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The GeoHistory Diagram History-Geography Project Michigan Geographic Alliance Mississippi Geographic Alliance New York Center for Geographic Learning Grosvenor.

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Presentation on theme: "The GeoHistory Diagram History-Geography Project Michigan Geographic Alliance Mississippi Geographic Alliance New York Center for Geographic Learning Grosvenor."— Presentation transcript:

1 The GeoHistory Diagram History-Geography Project Michigan Geographic Alliance Mississippi Geographic Alliance New York Center for Geographic Learning Grosvenor Center for Geographic Education (San Marcos, Texas) A draft product of the Geo-History curriculum project, administered by the Michigan Geographical Alliance, with support from the National Geographic Society. Copyright 2008, NYCGL.

2 The GeoHistoGram

3 This graphic activity takes advantage of the human brain’s natural tendencies to organize knowledge in a space-time context.

4 This is the basic form of the GeoHistoGram. It has seven vertical bars, representing major world regions. basic form

5 Time goes “up” the vertical axis, from the past at the bottom to the present at the top. time goes up time goes up

6

7 Space goes across the diagram, from the west on the left to the east on the right. space goes across space goes across

8 Space goes across the diagram, from the west on the left to the east on the right. Relevant Fact: When students write something on a traditional one-dimensional history timeline (the kind that goes across the room on a bulletin board), they often unconsciously remember whether they put a particular note above or below the central line. This is useless information, but they remember it anyway. If teachers can “harness” that unconscious tendency, it can give them a very powerful way to help students organize knowledge of global history and geography. what students do what students do

9 Space goes across the diagram, from the west on the left to the east on the right. Relevant Fact: When students write something on a traditional one-dimensional history timeline, they often unconsciously remember whether they put a particular note above or below the central line. This is useless information, but they remember it anyway. If teachers can “harness” that unconscious tendency, it can give them a very powerful way to help students organize knowledge of global history and geography. The actual appearance of the geo-history diagram does not matter much – in fact, the “final” version may have choices, like wallpaper or ringtones. So, if you do not like curving bars or pastel colors, feel free to imagine rectangles or hexagons, with colors like a bowl of vegetable soup or the Albanian or Zimbabwean flag. What matters is that students have a consistent way to visualize events in space and time. appearance? change it appearance? change it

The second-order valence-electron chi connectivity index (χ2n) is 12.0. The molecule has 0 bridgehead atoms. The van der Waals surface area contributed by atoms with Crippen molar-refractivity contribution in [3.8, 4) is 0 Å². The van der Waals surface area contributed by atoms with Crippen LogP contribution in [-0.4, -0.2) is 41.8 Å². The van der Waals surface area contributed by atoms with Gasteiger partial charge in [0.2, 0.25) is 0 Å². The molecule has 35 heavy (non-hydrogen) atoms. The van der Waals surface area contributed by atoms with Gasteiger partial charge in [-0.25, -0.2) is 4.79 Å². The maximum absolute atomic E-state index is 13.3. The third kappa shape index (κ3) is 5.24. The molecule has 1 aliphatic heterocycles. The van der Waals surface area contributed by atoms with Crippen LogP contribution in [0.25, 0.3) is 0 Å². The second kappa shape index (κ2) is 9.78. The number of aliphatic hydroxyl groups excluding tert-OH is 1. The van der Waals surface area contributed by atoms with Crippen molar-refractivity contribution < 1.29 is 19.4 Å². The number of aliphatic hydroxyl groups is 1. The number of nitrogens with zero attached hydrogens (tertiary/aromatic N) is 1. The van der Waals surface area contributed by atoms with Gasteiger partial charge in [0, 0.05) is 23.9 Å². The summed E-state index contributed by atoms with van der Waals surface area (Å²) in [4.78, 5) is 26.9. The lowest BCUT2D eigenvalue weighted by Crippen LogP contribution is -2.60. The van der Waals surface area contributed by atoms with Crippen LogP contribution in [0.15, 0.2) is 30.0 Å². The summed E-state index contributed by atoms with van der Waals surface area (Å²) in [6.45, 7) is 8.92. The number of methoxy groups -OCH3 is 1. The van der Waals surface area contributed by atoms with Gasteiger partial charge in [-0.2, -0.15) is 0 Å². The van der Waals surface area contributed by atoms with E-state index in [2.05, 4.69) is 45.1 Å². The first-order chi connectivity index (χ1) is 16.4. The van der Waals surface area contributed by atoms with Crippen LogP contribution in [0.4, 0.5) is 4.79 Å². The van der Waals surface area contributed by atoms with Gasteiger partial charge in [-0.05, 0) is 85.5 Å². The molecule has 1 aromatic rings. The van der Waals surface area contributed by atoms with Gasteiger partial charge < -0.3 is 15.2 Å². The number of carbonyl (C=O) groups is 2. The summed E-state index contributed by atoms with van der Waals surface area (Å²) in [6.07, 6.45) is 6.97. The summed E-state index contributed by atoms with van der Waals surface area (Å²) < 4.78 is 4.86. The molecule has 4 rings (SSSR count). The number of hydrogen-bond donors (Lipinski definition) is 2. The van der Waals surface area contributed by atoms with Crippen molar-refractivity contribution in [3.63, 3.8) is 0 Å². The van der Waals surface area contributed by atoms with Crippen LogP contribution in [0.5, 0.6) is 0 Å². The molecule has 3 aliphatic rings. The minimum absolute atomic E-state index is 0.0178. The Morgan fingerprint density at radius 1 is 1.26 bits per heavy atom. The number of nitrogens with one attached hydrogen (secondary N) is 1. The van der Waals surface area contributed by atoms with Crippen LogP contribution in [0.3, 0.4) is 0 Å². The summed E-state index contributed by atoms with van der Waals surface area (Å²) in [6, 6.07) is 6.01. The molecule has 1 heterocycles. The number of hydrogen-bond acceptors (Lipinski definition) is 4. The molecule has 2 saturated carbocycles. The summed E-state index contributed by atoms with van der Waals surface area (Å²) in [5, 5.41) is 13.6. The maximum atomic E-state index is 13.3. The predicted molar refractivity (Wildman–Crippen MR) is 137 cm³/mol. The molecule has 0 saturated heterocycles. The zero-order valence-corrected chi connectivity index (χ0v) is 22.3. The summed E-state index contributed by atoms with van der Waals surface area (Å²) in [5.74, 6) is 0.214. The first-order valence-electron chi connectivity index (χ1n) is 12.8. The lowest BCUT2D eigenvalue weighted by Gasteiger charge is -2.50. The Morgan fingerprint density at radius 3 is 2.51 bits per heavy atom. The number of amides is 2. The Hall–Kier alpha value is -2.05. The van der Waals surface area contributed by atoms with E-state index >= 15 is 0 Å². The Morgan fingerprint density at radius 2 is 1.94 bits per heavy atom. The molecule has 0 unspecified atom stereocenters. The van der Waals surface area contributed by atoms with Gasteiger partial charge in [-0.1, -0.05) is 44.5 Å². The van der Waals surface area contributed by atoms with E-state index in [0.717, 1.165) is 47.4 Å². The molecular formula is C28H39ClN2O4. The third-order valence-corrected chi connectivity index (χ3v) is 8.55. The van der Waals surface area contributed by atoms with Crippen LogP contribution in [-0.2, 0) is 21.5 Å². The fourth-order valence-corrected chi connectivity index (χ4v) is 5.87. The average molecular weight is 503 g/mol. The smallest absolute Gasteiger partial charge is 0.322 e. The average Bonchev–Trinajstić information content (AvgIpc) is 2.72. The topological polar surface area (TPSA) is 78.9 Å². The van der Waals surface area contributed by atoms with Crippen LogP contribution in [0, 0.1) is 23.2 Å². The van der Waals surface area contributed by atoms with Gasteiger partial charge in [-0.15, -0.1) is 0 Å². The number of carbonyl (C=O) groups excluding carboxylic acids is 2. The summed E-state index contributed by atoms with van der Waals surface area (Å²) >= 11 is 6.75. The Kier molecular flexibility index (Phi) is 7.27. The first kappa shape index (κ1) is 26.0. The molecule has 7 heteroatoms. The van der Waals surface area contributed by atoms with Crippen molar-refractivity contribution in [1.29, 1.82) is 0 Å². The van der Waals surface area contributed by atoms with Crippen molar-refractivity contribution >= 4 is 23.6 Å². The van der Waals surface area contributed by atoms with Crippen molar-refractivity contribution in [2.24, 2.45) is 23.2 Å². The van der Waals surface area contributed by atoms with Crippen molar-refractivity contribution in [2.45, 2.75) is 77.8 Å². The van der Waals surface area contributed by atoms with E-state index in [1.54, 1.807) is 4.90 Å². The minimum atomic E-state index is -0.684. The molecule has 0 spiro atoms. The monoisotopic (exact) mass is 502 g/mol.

10 Each box represents a major world region. Each curve of the box indicates 1000 years. boxes and curves boxes and curves

11 It is easy to make a black-and-white version for student use. black and white black and white

12 Here is a simple use of the GeoHistory Diagram: to show the names (and duration) of some important empires in Mesopotamia. Mesopotamia

13 By varying the width of the empire “blob”, one can show how its power expanded at different times. vary width vary width Here is a simple use of the GeoHistory Diagram: to show the names (and duration) of some important empires in Mesopotamia.

14 Adding symbols can show how Egypt lasted for a long time, but the early civilization in the Indus Valley did not. Adding symbols can show how Egypt lasted for a long time, but the early civilization in the Indus Valley did not. Egypt/Indus Egypt/Indus

15 Removing names can turn the graph into a quiz/review at any time. empire quiz/review QQQQ empire quiz/review QQQQ

16 Adding a flag to show the date and location of the Revolutionary War can help U.S. students put the Mesopotamian empires into perspective. US in 1776 US in 1776

17 Obviously, the graph is not limited to empires. Major inventions (such as iron smelting) had great influence on the world. Invent iron

18 Printed pages give students some background and data, which they can add to the diagram. iron ACTIVITY **** iron ACTIVITY ****

19 iron spreads iron spreads Noting the first use of iron in different world regions can provide a visual image of the spread of technology.

20 One can also show how farming started in the same areas that later had cities and empires. First farming

21 Noting the first use of farming technology in different world regions can show how this idea spread (or was independently invented?) farming spreads farming spreads

22 As with iron and other topics, adding symbols to show farming could be a class demonstration or an individual/group activity. farming ACTIVITY **** farming ACTIVITY ****

23 In many cases, what spread was the idea of planting, not the specific crops. People had to choose crops that fit their local environment. farming idea farming idea

24 Let’s go back to the empires. Remember, blobs of differing width can show the duration and extent of different empires. They can also show the direction and distance of invasions. Empires again

25 For example, Alexander made a very rapid expansion of the Greek Empire eastward (and left many cities called Alexandria!). Alexander Alexander

26 For example, Alexander made a very rapid expansion of the Greek Empire eastward (and left many cities called Alexandria!). What he did, however, was basically to lead his army around an existing empire. Several Persian rulers had already put a large empire together over several centuries. Persian Persian